India becomes UNSC member after 19 yrs

India on Tuesday got a seat on the UN`s Security Council as a non-permanent member.

Zeenews Bureau

United Nations: After a gap of 19 years,
India was on Tuesday elected as a non-permanent member of the UN
Security Council, a position which would help it push more
aggressively for the reform of the world body`s top organ.

India secured an emphatic win, with 187 of the 191 member
states in the General Assembly backing its candidature and one
member state abstaining from the vote.
Addressing a press conference, External Affairs Minister SM Krishna thanked the global community on the country`s behalf for their overwhelming support.

This "reflects the expectations of the international community", he said adding, "Our immediate priority will be to strengthen peace and stability in our near and extended neighbourhood that includes Afghanistan, the Middle East and Africa."

India, which is a founding member of the UN, has been on
the Council six times earlier, but not since 1992.

In 1996, India lost to Japan by a huge margin of 100
votes. This time, however, it is taking over the Asia seat
from Japan, being the sole candidate from the region in the
race as Kazakhstan pulled out earlier this year.

In the run-up to the vote, External Affairs Minister S M
Krishna, who was in New York for 10 days last month, met
leaders of a record 56 countries on the margins of the UN
General Assembly`s annual session.

"We have worked hard... we have pushed for every single
vote," India`s envoy to the UN, Hardeep Singh Puri, told PTI.

In February, India`s candidature was endorsed by the
Asian Group but it still had to get support of 128 countries,
two-thirds of the 192 members of the UN General Assembly.
Other "clean slate" candidates included South Africa that
got the Africa seat replacing Uganda with the vote of 182
members in its favour, and Colombia, which secured the seat
for the Group of Latin American and Caribbean States,
replacing Mexico.

The elected members take their spots on January 1, 2011
and will serve for two years.

South Africa has returned to the Council after a break of
two years when it had served its first term from 2007-2008.
Colombia, like India, has previously served six terms.

The five new countries will be replacing Austria, Japan,
Mexico, Turkey and Uganda. The two seats for Western Europe
and Others Group were fought for by Canada, Germany and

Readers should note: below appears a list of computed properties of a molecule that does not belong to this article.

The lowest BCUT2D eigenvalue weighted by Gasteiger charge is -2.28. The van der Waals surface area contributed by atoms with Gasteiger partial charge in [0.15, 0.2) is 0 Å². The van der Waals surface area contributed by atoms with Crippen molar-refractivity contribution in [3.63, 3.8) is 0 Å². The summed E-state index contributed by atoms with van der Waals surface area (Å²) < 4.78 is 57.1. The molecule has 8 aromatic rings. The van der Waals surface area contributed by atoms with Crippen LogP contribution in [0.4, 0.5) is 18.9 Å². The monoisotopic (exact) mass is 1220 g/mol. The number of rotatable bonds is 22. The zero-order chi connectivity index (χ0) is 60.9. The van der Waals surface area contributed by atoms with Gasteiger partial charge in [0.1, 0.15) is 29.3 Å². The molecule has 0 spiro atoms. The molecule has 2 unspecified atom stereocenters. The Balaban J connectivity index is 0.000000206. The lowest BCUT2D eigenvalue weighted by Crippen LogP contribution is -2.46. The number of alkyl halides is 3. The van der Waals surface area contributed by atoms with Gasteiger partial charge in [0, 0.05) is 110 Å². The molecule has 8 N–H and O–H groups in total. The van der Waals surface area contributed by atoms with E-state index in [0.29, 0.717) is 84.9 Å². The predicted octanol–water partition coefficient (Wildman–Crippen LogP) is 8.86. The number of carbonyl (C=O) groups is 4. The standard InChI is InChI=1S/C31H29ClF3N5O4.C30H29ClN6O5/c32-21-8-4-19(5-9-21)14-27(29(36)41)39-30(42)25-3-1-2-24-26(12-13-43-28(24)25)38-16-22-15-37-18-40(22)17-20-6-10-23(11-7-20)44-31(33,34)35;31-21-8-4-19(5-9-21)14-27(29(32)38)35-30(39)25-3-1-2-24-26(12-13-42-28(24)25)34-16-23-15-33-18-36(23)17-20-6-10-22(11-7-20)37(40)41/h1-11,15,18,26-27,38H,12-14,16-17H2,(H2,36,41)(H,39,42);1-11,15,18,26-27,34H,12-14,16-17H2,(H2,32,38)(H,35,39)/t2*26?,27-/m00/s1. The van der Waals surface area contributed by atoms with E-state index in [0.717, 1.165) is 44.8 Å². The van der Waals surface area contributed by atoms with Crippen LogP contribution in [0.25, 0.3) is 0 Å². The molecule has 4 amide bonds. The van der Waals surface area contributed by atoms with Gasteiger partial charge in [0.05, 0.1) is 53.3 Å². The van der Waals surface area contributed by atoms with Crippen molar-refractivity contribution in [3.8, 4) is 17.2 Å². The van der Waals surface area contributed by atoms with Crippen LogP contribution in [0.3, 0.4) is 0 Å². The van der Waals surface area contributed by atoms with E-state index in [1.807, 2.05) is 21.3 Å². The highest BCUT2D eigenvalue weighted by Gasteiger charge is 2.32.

India, which is among the three largest troop
contributing countries to the UN, has already highlighted the
significance of all the BRIC nations (Brazil, Russia, India
and China) being on the Council together, which could present
a united front on several contentious international issues.

It has also underlined that the IBSA (India, Brazil and
South Africa) will also be on the Council together.

New Delhi, which is seeking expansion in both the
permanent and non-permanent categories of the UN Security
Council as part of its reform, is hoping that change comes in
the next two years while it is already in the Council.

Germany won a seat on the UN Security Council in a heated
three-way race. Germany received 128 votes, one more than the
two-thirds required while Portugal and Canada secured 122 and
114 respectively.

Portugal and Canada must now battle for a second seat on
the UN`s most powerful body for pro-Western nations.

Now that Germany has won a spot, three of the four
members of the G4 which comprises India, Brazil, Japan and
Germany will be on the Council.

At their last meeting in New York in September, Foreign
Ministers of the G4 countries, which want permanent seats in
the UNSC, decided to push ahead with the Security Council
reform and seek results at the earliest.

African, Asian and Latin American seats were uncontested
so South Africa, India and Colombia easily won the first
ballot in the 192-member General Assembly.

Ten of the Security Council`s 15 seats are filled by
regional groups for two-year terms, with five elected
annually. The other five members are the council`s
veto-wielding permanent members: Britain, China, France,
Russia and the United States.

Agencies inputs